Farmers' fears of sheep being used as 'bait' for hunting games with dogs

SHARE THIS STORY
A sign on a field gate near Gilsland from Cumbria Police about sheep worrying
A sign on a field gate near Gilsland from Cumbria Police about sheep worrying

There are fears that sheep are being used as bait for hunting games with fierce dogs.

It comes after an outraged Cumbrian farmer posted the bloody aftermath of a dog attack on his sheep on social media.

Jonathan Woodmass, of Gilsland, found several of his sheep and lambs brutally savaged over the August bank holiday weekend.

One sheep was killed and six others had to be shot, while a large number of lambs were seriously injured in the attack.

In one week three farms in our area were affected with sheep being killed and sheep having to be put down. It's heartbreaking.

"Whoever it was have had their sport," said an angry Mr Woodmass, a fifth generation farmer.

"To me it looks like people have had more of an evening's entertainment. They were not looking for rabbits or hares. They were baiting dogs to get the taste of blood."

It is believed two other farms in the area were similarly hit.

"It cannot be a loose dog. These other farms were a couple of miles up the road and there are other sheep farms in between ours and theirs," Mr Woodmass added.

Mr Woodmass posted photos of sheep with bloody neck wounds on his Facebook account in a bid to warn other farmers, and to urge pet owners to keep their dogs on a lead near livestock.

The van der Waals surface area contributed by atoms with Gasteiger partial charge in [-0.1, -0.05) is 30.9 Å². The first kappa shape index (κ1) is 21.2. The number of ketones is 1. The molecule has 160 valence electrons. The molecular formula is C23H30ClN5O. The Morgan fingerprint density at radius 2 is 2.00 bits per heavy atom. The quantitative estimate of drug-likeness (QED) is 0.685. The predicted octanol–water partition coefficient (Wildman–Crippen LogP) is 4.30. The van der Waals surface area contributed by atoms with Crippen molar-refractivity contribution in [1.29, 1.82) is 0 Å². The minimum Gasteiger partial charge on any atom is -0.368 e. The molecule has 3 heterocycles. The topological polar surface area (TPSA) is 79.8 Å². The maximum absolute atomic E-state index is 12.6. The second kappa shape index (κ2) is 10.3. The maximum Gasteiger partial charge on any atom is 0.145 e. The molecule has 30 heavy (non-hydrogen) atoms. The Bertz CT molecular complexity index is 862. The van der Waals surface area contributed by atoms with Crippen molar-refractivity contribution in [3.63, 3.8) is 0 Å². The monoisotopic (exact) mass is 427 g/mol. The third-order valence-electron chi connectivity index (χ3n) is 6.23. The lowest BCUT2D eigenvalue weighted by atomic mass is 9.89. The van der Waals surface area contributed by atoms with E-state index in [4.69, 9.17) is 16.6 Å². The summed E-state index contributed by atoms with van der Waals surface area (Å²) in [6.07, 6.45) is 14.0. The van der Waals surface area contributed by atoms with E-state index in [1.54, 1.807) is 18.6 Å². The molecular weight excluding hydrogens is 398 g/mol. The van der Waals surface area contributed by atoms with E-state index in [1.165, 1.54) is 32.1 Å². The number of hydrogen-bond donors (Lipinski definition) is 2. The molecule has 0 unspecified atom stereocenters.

"I'm sure the owner will know that their dog has been up to no good. It will have a belly full of wool and raw meat and would have had blood over its face," said Mr Woodmass.

The incident, which happened sometime between 5pm on August 27 and 9am on August 28, has had a huge impact financially because Mr Woodmass says, he has been unable to take his lambs - worth about £90 each - to his usual fortnightly market.

He added: "The law is very vague and seems to lie towards the dog and dog owner, and the farmer has to clean the mess up and foot the bill.

"Dogs now have to be chipped by law. Would it be viable to have them DNA screened at the same time and a database to be kept? It could make identifying a suspected dog 100 per cent.

"It's the worst feeling going into a field in a morning and finding carnage and distress amongst your flock and not knowing who to blame.

"In one week three farms in our area were affected with sheep being killed and sheep having to be put down. It's heartbreaking."

In recent weeks, other farmers have reported similar incidents on social media, despite warnings from police and the National Farmers' Union for dogs to be kept on leads.

Cumbria Police has seen an increase in sheep being worried in the Brampton area and have urged farmers to join a scheme warning trespassers to stay away.

Tracy Watts, Police Support Volunteer, said if anyone had any problems with poachers or people walking dogs on farmland to call 101.

National Farmers' Union spokesman Carl Hudspith said it was vital that farmers reported all sheep attacks to the police.

"Reporting incidents will give police an appreciation of the scale of the problem," he added.

"If you happen upon a livestock worrying incident in action try to take photographs of events as they occur, and if you can get a picture of the dog or owner this could help with identification at a future date."

People are being urged to take note of the licence plates of any vehicles involved.

Comment on this article

Generate a new code
Comments not OK? Click here to let us know
Read this..